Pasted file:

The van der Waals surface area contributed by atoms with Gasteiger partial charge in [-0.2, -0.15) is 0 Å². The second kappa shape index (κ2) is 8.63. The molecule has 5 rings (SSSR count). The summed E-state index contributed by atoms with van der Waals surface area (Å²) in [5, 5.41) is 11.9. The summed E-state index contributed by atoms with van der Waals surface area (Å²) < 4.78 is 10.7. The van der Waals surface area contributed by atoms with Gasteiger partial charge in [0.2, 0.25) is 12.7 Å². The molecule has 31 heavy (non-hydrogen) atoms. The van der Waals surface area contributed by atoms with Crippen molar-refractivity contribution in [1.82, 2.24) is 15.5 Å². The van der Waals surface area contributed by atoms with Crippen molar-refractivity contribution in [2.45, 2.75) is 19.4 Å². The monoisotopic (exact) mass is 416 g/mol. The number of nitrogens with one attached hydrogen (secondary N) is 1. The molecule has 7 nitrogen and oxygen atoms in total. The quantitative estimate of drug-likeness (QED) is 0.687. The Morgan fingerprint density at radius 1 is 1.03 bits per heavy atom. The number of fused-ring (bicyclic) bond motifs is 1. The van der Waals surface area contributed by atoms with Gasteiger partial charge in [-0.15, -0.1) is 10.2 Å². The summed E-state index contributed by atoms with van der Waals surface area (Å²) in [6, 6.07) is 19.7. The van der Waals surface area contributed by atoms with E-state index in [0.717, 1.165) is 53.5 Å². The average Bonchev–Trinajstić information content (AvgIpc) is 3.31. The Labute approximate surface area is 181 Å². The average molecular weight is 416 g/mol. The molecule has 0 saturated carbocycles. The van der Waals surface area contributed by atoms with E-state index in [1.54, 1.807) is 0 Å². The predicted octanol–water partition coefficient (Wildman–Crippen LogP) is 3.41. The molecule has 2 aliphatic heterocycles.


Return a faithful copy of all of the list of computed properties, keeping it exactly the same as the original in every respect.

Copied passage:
The van der Waals surface area contributed by atoms with Gasteiger partial charge in [-0.2, -0.15) is 0 Å². The second kappa shape index (κ2) is 8.63. The molecule has 5 rings (SSSR count). The summed E-state index contributed by atoms with van der Waals surface area (Å²) in [5, 5.41) is 11.9. The summed E-state index contributed by atoms with van der Waals surface area (Å²) < 4.78 is 10.7. The van der Waals surface area contributed by atoms with Gasteiger partial charge in [0.2, 0.25) is 12.7 Å². The molecule has 31 heavy (non-hydrogen) atoms. The van der Waals surface area contributed by atoms with Crippen molar-refractivity contribution in [1.82, 2.24) is 15.5 Å². The van der Waals surface area contributed by atoms with Crippen molar-refractivity contribution in [2.45, 2.75) is 19.4 Å². The monoisotopic (exact) mass is 416 g/mol. The number of nitrogens with one attached hydrogen (secondary N) is 1. The molecule has 7 nitrogen and oxygen atoms in total. The quantitative estimate of drug-likeness (QED) is 0.687. The Morgan fingerprint density at radius 1 is 1.03 bits per heavy atom. The number of fused-ring (bicyclic) bond motifs is 1. The van der Waals surface area contributed by atoms with Gasteiger partial charge in [-0.15, -0.1) is 10.2 Å². The summed E-state index contributed by atoms with van der Waals surface area (Å²) in [6, 6.07) is 19.7. The van der Waals surface area contributed by atoms with E-state index in [0.717, 1.165) is 53.5 Å². The average Bonchev–Trinajstić information content (AvgIpc) is 3.31. The Labute approximate surface area is 181 Å². The average molecular weight is 416 g/mol. The molecule has 0 saturated carbocycles. The van der Waals surface area contributed by atoms with E-state index in [1.54, 1.807) is 0 Å². The predicted octanol–water partition coefficient (Wildman–Crippen LogP) is 3.41. The molecule has 2 aliphatic heterocycles.